Assuming the reader survives the battle, most endings are determined by the reader's Affinity (or lack thereof) with other members of the 104th. Six members of the 104th have character specific endings, with Jean Kirstein having two. It is also possible to obtain an ending with Levi, where the reader is recruited into his squad, but it is more difficult to earn since it requires the reader to solve a puzzle without being prompted that it exists.
Possible variations from the manga
Due to the nature of the reader's participation, some events may change from the original manga. Characters may survive who originally died and characters may die who otherwise would not.
The narrative usually assumes that if the reader is not there, the events occur the same as they did in the manga. (For example: Thomas Wagner will always die unless the reader is part of Eren's squad and does something about it.) Some of the more influential things the reader can do are:
- Prevent Marco Bott from dying
- Potentially opens up an alternate Jean ending where the reader and Jean join the Military Police
- Save Hannah Diamant and Franz Kefka
- Potential bonus ending where they get married
- Supply the Garrison so Ian Dietrich and Mitabi Jarnach have the support they need to survive
- Recall the Survey Corps in time for Levi and his squad to help Eren seal the breach
- Escalate Mikasa Ackerman's confrontation with Dimo Reeves so she kills him
The book contains a number of puzzles that the reader might encounter over the course of their adventure. While it is possible to complete an entire playthrough without solving a single puzzle, successfully solving them would open new paths for the reader to take, which usually lead to a better outcome that the reader would otherwise obtain.
The types of puzzles the reader might encounter are:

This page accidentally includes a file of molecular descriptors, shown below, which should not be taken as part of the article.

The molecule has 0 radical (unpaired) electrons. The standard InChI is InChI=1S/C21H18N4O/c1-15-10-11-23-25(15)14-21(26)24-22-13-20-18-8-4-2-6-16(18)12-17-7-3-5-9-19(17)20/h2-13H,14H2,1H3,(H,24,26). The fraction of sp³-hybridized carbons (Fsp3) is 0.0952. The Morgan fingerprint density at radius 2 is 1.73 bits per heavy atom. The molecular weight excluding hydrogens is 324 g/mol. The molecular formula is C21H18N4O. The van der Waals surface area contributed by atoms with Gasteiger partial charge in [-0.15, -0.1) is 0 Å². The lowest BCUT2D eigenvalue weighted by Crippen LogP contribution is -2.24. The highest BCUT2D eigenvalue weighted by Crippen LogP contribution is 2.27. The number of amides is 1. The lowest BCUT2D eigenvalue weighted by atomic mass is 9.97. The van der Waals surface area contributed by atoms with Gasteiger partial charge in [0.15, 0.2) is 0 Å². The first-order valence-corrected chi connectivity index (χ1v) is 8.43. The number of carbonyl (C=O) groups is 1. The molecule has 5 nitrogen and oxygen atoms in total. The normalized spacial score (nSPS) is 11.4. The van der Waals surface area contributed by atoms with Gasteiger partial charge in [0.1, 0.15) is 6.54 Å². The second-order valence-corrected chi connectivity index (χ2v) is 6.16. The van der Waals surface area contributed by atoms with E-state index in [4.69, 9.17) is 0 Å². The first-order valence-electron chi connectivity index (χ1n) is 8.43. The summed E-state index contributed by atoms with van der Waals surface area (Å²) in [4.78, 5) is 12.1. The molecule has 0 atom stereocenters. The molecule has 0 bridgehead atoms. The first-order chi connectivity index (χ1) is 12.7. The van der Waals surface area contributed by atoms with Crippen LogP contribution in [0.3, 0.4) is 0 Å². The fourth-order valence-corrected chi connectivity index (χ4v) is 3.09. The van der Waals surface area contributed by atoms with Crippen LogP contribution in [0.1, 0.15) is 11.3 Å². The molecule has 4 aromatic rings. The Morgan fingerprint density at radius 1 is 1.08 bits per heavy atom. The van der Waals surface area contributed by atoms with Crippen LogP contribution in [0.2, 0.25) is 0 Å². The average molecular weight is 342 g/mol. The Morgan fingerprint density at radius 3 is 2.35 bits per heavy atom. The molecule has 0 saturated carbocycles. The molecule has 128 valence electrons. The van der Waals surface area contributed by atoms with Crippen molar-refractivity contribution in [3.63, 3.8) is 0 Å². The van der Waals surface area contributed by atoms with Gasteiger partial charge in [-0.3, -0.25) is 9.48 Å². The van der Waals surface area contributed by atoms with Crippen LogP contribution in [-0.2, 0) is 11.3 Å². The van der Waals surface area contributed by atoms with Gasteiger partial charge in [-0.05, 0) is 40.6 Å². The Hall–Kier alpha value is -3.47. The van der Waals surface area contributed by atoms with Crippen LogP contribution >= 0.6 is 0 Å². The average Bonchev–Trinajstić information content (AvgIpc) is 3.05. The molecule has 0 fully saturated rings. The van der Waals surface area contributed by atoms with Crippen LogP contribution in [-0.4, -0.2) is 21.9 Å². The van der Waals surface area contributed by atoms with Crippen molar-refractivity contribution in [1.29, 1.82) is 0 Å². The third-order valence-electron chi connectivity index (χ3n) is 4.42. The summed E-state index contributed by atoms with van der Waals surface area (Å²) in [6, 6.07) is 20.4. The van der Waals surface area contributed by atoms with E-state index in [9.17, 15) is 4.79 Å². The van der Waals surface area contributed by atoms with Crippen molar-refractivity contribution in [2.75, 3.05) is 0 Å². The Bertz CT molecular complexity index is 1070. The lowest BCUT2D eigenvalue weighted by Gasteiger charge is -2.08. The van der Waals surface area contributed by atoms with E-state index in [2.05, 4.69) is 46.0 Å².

- Code phrases given to the reader at certain points in the story, that can be used in a later part of the story to unlock a new route, contingent upon the reader spotting the code phrase within the passage.
- For example, a passage might say "If you see the words "Marco is lucky", add 5 to your current page number and move there."
- Hidden messages in illustrations given in the book. These can take an obvious form, such as having the letters "move to 42" written upside down in a corner of a picture, or are a bit more subtle, for example, requiring the reader to select 3 numbers out of the ones hidden throughout the picture and add them together to obtain the correct page.
- Word problems. The reader might encounter these during the course of their journey, and depending on the scenario, might be required to find the correct answer in order to progress (or end up dying). These usually take the form of a simple math problem, which is written in the context of the scenario the reader finds themselves in.
In addition to text descriptions, the book also contains pictures to illustrate the current scenario the reader is in. These occur frequently throughout the book, and sometimes also contain puzzles for the reader to solve. While some of these illustrations are lifted directly from the Attack on Titan manga (typically used for scenarios which follow the canonical story line), others are entirely new illustrations exclusive to the novel.
In the first English edition of the book, there are a few pages where the reader is told to turn to sections 233 or 234, however 233 does not exist and 234 skips ahead in the story. This was an editorial mistake and Kodansha Comics has a PDF that can be downloaded that corrects sections 233 and 234.
- There is a joke ending that takes place in the Attack on Titan: Junior High universe, with no known way of reaching it via any of the branching paths in the main story.